Arnold Kling  

Pension Bagholders

Who Hates Muslims the Most?... More on the Muslim Median Vote...

Roger Lowenstein writes

The drawback to 401(k)'s, remember, is that people are imperfect savers. They don't save enough, they don't invest wisely what they do save and they don't know what to do with their money once they are free to withdraw it. Quite often, they spend it.

Here there is much the government could do. For instance, it could require that a portion of 401(k) accounts be set aside in a lifelong annuity, with all the security of a pension. Behavioral economists like Richard Thaler have demonstrated that you can change people's behavior even without mandatory rules. For instance, by making a high contribution rate the "default option" for employees, they would tend to deduct (and save) more from their paychecks. If you make an annuity a prominent choice, more people will convert their accounts into annuities.

So his conclusion is that government needs to fix the errors of private individuals. However, the problems that are described in the article all reflect government behavior, which leaves taxpaying citizens holding the bag. Earlier in the article, he writes

The amount of underfunding in corporate pension plans totals a staggering $450 billion. Part of that liability is attributable to otherwise healthy corporations that will most likely, in time, make good on their obligations. But the plans of the companies that fail will become the responsibility of the government's pension insurer, the Pension Benefit Guaranty Corporation. The P.B.G.C., which collects premiums from corporations and, in theory, is supposed to be self-financing, is deeply in the hole, prompting comparisons to the savings-and-loan fiasco of the 1980's. Just as S. & L.'s of that era took foolish risks in part because their deposits were insured, the P.B.G.C.'s guarantee encouraged managements and unions to raise benefits ever higher.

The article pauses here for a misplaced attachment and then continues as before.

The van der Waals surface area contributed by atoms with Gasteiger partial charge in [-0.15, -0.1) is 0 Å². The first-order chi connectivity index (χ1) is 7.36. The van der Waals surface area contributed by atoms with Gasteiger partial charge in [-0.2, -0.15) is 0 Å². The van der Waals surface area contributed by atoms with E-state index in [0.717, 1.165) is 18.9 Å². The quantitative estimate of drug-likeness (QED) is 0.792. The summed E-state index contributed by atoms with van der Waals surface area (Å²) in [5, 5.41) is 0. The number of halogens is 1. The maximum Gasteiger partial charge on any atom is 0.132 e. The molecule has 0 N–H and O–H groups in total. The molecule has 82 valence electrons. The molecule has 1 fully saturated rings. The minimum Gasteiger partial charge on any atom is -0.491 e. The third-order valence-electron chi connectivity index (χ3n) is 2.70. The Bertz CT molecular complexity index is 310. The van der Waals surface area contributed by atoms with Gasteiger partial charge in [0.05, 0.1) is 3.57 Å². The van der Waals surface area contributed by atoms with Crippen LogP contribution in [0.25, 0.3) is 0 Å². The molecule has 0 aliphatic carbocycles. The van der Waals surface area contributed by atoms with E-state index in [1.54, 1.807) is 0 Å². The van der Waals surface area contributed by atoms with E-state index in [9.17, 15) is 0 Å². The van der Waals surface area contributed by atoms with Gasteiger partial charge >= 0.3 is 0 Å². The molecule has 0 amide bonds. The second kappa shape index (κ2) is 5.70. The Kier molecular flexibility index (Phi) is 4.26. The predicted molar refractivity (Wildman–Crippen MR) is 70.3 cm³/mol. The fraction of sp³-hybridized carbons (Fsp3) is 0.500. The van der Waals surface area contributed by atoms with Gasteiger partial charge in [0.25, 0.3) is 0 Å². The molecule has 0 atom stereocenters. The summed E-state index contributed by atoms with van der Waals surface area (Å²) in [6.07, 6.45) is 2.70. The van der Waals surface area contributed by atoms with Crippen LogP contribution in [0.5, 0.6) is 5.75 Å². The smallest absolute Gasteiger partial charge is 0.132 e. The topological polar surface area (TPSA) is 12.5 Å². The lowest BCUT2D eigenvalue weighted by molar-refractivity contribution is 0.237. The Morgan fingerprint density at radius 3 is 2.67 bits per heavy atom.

...As bad as that sounds, the problem of state and local government pensions is even worse. Public pensions, which are paid by taxpayers and thus enjoy an implicit form of insurance, are underfunded by a total of at least $300 billion and arguably much more. While governments have been winking at these deficits for years, they are now becoming intolerable burdens for taxpayers. In San Diego, pension abuse has effectively bankrupted the city. Thanks to a history of granting sweeter and sweeter pension deals that it has neglected to fund, the city has been forced to allocate $160 million, or 8 percent of the municipal budget, to the San Diego City Employees Retirement System this year, with similar allocations expected for years to come. San Diego has tabled plans for a downtown library, cut back the hours on swimming pools, gutted the parks and recreation budget, canceled needed water and sewer projects and fallen behind on potholes.